It occurs to me that my vision for this blog, and audience expectations, may be somewhat divergent, and neither as easy to meet and execute as I would like. The world is changing rapidly, and, if anything, I feel myself slowing down. Allow me to posit some ideas for how to solve all of this.
Most days, it is a struggle to do much of anything, least of all writing. I find a “what’s the use?” mentality creep in. There is no question, in my mind, that insect abundance and diversity has markedly declined in the last decade. In the field I have to work harder just to find species that were once common. Consequently, I do not have photos of many species I would like to write blog posts about. Even supposedly common household pests like spider beetles, Cigarette Beetle, and Drugstore Beetle, I have yet to see. I have encountered a grand total of one (1) Blacklegged (deer) Tick, and got horrible photos.
My first ask is whether those of you who are photographers would be willing to share your images with me to build stories around. Not only is it a matter of simply depicting a given species, but also illustrating its behavior. Looking at posts on social media, many of my friends and followers have captured some truly unique species and various aspects of their life histories. Do not be shy. Please contact me (see below) if you want to share your work through this blog.
My e-mail often receives unsolicited offers to “guest post” on my blog, and I always turn those away. On occasion I have asked colleagues for permission to re-post something they have written in social media, a publication, or their own blog. My standards are pretty high, and this blog is a promotional device for no one. I am now re-thinking this a little.
Entomology has historically been inextricably entangled with colonialism, sexism, and racism. What we know of tropical species has been a product of white explorers, missionaries, and others who exploited indigenous peoples without giving fair credit and compensation. The specimens collected were deposited almost exclusively in museums in Europe, and later in the U.S. and Canada. Meanwhile, female entomologists, and non-Caucasian entomologists, have suffered for proper recognition, funding, and academic promotions.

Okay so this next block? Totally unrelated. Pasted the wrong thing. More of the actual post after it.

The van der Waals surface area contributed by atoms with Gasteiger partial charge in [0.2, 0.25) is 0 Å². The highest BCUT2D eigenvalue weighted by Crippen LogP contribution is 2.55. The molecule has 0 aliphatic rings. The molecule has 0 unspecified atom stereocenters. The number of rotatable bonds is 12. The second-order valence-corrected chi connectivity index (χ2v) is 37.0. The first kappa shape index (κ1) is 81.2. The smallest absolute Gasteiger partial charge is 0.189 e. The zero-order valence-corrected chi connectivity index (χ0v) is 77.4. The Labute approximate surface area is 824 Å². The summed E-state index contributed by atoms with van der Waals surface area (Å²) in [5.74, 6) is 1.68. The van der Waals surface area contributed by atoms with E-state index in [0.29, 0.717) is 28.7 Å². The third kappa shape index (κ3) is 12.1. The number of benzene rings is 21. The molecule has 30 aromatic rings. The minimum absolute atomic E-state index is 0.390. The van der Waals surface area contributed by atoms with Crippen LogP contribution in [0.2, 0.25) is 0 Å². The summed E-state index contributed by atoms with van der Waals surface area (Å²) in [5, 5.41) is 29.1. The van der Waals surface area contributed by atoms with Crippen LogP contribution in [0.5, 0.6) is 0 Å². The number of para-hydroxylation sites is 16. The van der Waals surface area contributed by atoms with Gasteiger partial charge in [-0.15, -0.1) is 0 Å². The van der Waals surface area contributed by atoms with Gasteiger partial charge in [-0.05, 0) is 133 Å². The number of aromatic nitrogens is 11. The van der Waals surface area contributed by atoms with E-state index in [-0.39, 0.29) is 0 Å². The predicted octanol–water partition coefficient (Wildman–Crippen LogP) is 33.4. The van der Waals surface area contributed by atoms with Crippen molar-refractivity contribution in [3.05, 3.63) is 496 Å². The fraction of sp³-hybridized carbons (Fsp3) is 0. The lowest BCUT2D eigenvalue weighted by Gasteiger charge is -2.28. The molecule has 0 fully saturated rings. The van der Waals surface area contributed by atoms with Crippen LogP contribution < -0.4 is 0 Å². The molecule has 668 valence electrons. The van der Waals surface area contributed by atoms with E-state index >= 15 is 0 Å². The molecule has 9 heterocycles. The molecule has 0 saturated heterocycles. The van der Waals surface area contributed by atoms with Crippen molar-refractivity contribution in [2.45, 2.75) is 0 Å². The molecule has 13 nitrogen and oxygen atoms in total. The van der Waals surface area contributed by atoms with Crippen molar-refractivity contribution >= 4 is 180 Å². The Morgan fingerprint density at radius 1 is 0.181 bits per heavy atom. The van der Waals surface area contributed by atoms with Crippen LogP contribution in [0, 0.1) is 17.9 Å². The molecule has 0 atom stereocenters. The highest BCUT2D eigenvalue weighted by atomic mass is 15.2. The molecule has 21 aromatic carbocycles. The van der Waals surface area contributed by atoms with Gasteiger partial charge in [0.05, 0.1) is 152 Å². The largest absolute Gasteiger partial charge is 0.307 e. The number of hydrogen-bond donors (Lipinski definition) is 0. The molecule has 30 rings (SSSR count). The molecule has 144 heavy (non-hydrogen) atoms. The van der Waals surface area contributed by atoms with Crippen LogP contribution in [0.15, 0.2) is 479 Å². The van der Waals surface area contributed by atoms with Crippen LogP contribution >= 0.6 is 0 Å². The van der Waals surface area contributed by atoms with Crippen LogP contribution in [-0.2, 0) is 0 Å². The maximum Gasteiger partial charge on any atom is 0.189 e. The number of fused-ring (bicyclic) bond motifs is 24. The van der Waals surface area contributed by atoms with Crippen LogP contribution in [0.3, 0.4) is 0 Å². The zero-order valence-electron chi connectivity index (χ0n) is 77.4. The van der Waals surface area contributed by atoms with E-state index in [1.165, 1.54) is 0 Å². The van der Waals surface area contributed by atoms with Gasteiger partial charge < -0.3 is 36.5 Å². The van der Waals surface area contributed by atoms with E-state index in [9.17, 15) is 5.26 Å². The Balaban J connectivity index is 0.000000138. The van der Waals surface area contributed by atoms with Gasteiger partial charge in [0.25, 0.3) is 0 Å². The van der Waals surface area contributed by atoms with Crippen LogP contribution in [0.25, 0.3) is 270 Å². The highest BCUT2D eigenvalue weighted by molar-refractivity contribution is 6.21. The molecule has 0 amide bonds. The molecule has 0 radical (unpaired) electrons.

This blog can be a vehicle for changing some of this. I hereby extend an invitation to women, indigenous persons, and all other non-white persons in entomology, to propose one or more guest posts for the Bug Eric blog. You need not be employed as an entomologist. You can be an enthusiastic amateur, a general naturalist, or someone who simply witnessed or recorded some arthropod-related experience that stuck with you. Maybe it is your child who is crazy about “bugs.” Let me hear about it. I still reserve the right of refusal, but I assure you I am serious about broadcasting voices previously muted by establishment authority figures. Op-ed pieces are also welcome.
Lastly, this blog is in dire need of solution-oriented content. How do we avert an “insect apocalypse?” How do we overcome the inertia of the lawnscape to craft a quilted landscape of native or near-native habitat on our own properties? What approaches are working already? Why are they working (in the political or economic sense)? Also, why does it seem that every positive suggestion eventually meets with stiff resistance or is undermined in some way? Bee condos, bee blocks, and insect hotels are suddenly a no-no, for example. How does this happen? How do we separate true experts from corporate hacks and trolls?
It is hard for me to believe that this blog began in over a decade ago. I simply and selfishly wanted to share my experiences and knowledge with no purpose other than entertainment and validation. Now it is a true community of “followers” who deserve something more, including a voice in the future direction of Bug Eric. Entomology encompasses so much, from science to art, that there is no shortage of material. Indeed, the greatest challenge may be that of focus, like seeing a single mayfly in the swarm.